Pilot Paul Watkins is stationed in the Mediterranean area to fly patrol and to protect the air space from the expansion tendencies of an Arabian country. But then he's withdrawn from the patrol and gets the order to lead the actor Tom Slade around on their base and explain him everything: The popular star wants to get "the feeling" for his next movie. Paul is less than thrilled with this task, although he's impressed by Slade's talent. During a sample flight they get right into an air combat and into the enemy's land. Now they can show who's more of a fighter...Written by
Tom Zoerner <Tom.Zoerner@informatik.uni-erlangen.de>
Tell Me No Lies
Written by Joe La Greca, Joseph Marandola and Denis Lepage
Performed by Alma Faye Brooks (as Alma Raye Brooks) See more »
nifty planes didn't save this one.
Well this flick is just that a flick. The real stars are the f-16 and some nice air to air footage.
There are so many technical errors it's unreal. The whole premise for the shoot down I would say is inspired by the old 1980's airspace dispute with Lybia. There is no way a number of things that happen in this movie could or would happen. Because if it did Dr. Strangelove would have happened and we would be all dead.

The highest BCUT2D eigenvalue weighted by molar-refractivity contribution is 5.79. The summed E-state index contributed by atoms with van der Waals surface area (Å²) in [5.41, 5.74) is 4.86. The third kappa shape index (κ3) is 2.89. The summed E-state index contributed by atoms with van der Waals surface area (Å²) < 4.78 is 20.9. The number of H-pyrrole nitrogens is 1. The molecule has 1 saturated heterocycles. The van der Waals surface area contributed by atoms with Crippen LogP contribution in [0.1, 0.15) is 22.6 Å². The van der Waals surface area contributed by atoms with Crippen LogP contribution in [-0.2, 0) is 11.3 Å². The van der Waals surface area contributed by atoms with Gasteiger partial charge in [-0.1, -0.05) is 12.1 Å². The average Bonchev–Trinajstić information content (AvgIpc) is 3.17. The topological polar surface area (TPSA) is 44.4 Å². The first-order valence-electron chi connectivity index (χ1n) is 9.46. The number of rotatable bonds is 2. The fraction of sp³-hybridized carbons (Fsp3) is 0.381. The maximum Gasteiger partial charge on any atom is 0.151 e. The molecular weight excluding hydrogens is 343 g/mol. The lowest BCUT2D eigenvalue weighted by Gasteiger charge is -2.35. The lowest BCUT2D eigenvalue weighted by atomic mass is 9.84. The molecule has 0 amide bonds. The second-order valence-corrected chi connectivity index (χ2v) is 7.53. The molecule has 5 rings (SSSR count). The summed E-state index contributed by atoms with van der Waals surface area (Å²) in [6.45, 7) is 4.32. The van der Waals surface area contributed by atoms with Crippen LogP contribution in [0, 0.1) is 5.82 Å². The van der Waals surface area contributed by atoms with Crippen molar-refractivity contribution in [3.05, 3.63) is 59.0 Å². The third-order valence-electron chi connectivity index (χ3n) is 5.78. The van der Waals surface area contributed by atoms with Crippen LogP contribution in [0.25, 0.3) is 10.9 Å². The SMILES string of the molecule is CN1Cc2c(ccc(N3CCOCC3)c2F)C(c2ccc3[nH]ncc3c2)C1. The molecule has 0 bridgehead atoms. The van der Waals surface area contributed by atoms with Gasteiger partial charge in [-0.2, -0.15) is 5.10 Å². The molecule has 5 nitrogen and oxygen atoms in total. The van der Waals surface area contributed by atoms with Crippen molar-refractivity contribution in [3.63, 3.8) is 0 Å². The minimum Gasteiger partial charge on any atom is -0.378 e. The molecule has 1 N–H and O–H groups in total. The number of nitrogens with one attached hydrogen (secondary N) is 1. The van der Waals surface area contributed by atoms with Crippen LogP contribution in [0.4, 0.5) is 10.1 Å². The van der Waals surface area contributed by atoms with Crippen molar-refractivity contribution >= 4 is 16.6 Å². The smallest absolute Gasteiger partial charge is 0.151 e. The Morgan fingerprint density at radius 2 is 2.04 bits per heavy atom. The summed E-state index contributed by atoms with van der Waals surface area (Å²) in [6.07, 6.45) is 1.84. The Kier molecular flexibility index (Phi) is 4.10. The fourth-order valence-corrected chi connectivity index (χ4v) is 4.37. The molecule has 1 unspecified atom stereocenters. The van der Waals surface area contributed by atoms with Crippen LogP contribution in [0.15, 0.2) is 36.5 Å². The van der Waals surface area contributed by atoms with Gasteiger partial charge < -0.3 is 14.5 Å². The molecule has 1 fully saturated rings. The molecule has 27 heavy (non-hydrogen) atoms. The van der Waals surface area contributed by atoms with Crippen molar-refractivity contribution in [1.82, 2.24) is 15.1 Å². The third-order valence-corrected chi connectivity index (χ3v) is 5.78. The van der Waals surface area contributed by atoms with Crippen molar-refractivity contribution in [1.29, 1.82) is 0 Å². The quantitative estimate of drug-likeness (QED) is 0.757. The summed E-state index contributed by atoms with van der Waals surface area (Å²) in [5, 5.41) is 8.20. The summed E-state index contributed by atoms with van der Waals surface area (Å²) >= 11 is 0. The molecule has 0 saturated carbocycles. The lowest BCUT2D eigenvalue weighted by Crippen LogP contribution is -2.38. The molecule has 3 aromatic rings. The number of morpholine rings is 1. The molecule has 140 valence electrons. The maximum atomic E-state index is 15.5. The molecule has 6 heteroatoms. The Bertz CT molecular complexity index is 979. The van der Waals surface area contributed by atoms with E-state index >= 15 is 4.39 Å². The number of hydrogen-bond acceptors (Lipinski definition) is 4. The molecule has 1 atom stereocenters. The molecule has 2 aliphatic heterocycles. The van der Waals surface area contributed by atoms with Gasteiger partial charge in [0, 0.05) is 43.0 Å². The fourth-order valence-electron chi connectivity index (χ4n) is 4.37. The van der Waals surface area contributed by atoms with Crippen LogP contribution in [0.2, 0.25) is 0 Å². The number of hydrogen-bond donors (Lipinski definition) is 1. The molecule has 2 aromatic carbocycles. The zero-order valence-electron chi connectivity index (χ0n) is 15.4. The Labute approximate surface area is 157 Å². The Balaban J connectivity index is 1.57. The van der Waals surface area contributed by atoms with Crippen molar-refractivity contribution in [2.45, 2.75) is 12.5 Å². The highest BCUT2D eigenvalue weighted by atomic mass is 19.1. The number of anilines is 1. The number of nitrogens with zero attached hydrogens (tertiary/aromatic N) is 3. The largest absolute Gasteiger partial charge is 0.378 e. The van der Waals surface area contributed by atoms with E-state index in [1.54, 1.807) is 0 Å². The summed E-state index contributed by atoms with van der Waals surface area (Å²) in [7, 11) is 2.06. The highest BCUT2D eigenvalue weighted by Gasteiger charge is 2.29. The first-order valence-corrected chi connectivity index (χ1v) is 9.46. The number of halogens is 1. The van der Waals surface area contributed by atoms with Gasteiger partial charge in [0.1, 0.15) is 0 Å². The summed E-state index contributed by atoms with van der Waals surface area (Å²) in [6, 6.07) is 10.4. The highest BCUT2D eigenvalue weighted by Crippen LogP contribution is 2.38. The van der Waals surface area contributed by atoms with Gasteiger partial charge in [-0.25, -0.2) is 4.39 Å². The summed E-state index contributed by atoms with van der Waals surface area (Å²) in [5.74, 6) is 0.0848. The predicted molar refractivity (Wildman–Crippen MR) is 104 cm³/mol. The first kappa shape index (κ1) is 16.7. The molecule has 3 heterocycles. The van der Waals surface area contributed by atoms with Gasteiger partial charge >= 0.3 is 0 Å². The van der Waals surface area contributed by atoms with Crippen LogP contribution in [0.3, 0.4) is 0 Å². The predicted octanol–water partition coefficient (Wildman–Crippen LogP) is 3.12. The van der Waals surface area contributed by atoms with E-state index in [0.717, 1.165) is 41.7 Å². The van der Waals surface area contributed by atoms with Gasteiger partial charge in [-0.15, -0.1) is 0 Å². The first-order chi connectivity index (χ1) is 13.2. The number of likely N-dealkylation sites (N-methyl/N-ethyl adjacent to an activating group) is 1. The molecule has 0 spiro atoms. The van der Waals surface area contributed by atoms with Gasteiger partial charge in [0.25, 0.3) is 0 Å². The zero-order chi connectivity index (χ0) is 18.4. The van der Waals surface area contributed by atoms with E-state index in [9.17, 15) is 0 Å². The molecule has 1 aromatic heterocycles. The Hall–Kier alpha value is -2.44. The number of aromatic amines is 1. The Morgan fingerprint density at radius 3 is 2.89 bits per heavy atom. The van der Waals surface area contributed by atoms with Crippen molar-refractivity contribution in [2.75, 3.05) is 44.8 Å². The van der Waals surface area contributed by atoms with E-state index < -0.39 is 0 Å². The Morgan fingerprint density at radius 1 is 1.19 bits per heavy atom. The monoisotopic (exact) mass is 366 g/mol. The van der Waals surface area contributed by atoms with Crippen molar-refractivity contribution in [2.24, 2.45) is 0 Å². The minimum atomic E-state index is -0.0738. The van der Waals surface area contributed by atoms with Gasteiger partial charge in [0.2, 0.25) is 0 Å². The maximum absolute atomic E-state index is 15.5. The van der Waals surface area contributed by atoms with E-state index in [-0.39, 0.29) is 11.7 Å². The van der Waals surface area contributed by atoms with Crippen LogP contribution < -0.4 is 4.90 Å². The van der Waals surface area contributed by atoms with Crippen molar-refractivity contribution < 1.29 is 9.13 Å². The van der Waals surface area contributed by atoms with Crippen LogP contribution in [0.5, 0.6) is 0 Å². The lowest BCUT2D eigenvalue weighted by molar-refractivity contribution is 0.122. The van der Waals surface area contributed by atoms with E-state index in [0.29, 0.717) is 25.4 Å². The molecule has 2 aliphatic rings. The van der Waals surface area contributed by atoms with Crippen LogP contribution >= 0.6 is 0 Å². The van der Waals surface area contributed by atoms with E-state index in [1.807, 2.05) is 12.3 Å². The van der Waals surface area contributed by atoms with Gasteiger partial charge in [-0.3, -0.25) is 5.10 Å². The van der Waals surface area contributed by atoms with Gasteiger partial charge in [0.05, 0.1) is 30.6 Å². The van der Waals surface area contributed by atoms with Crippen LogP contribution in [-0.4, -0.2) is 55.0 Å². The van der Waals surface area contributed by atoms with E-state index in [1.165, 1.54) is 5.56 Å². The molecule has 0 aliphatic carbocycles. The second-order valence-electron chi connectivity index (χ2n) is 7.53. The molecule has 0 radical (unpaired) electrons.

1) No way would the USAF allow a civilian a flight in a Hot Zone area as they did just for a movie and PR. That could and would have been done in the US, just to dumb to be believed.
2) I firmly believe that NO USAF pilot would take a civilian into a combat area especially when ordered not to. The writers screwed up big time on that one would have made more sense to have them jumped over the Med. in international waters than a pilot running to the fight.
3) In the dog fight scenes you get great shots of F-16s but they are attacked by a different aircraft with each pass, from a Viggen, to a Mirage, to a A-4, gee unify how the enemy pilots can change aircraft in midair during a dogfight from 3 different countries.
4) Gee Libyan soldiers armed with M-16s another error.
5) The mercenary American pilot, gee a fighter pilot who needs corrected glasses, don't think so. especially thin dainty framed ones that could break apart in high G maneuvers of a dogfight.
The script is bearly passable. The only scene missing is the court martial and law suits.
John Waynes "Flying Tigers" with their lawnmower powered fake P-40s and campy script still beats this flick for overall enjoyment.
The only reason I have kept this flick in my collection is for the aerial shots of the planes and they are really the stars of the film.
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